O: A PRESIDENTIAL NOVEL
Simon & Schuster, $25.99, 353 pages
The last thing many political junkies - especially those who work in the field - want to read is a novel about the inner workings of that world. It is such an all-encompassing field that for fun you are more likely to want to read a spy novel or murder mystery.
Therefore, the author of a campaign political novel has an especially steep challenge to meet. Not only must the book be well-written, it must have a story line that is both somewhat plausible and enjoyable.
Unfortunately, on almost all these points, “O: A Presidential Novel” comes up short.
While it is being marketed as this era’s answer to the Clinton campaign’s roman a clef “Primary Colors,” this volume isn’t as well-written and doesn’t draw readers in as much. While the parlor game of guessing who wrote it has added to the buzz, that’s not enough to make up for the book’s shortcomings.
The book contains all the requisite parts of a campaign novel: Machiavellian campaign staffers, aggressive journalists, a tawdry affair between a reporter and her source on the president’s campaign staff and leaked dirt about an opponent.
That, however, is the problem.
Everything about the book seems formulaic and predictable. There aren’t enough moments when the reader thinks: “Wow, I didn’t see that twist coming.”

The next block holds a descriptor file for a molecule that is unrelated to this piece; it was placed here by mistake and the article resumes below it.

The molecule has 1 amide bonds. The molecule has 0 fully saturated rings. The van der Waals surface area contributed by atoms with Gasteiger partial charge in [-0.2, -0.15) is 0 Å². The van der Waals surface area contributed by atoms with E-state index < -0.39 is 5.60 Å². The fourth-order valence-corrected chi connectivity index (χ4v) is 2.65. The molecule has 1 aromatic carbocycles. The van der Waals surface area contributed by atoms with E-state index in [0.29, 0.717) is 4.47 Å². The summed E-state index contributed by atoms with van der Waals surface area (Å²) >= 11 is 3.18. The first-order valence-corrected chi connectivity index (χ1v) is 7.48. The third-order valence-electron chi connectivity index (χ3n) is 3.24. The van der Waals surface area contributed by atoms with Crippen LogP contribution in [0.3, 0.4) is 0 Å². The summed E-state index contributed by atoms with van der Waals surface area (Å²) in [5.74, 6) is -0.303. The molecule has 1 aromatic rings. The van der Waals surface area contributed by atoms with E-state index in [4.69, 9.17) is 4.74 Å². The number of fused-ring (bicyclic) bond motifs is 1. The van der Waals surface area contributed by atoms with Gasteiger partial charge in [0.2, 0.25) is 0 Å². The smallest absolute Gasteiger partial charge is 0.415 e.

The Obamaesque character seems to have been cut and pasted, with little additional tinkering, from the depictions in the traditional media. The occasional “insights” into what Mr. Obama supposedly is thinking are almost a caricature of the thought process of an effete, condescending liberal.
While Mr. Obama certainly has an air of superiority about him, he’s politically savvy e-nough to understand the electorate more than the novel’s lead character seems to: “The Tea Party movement. A movement? Are you kidding me? A disorganized mob of conspiracy nuts, immigrant haters, vengeful Old Testament types, publicity hustlers, and people who just have too much time on their hands.”
The late New York Times columnist William Safire regularly used that literary technique with pieces such as “Reading Kerry’s Mind” and “Reading Putin’s Mind.” He did it masterfully, and you really felt as if he understood the thought processes of his subject. Maureen Dowd also does it, though she’s not as effective. But those writers should have added a cautionary note: “Don’t try this at home.”
Unfortunately, Anonymous did try, and the result isn’t terribly compelling.
This reviewer hasn’t a clue about the author’s identity. The publisher describes him as someone who has “been in the room with Obama and wishes to remain anonymous.”
When his or her identity eventually is revealed, there will be the requisite “Oh, wow” and “I knew that” among some in the chattering class.View Entire Story
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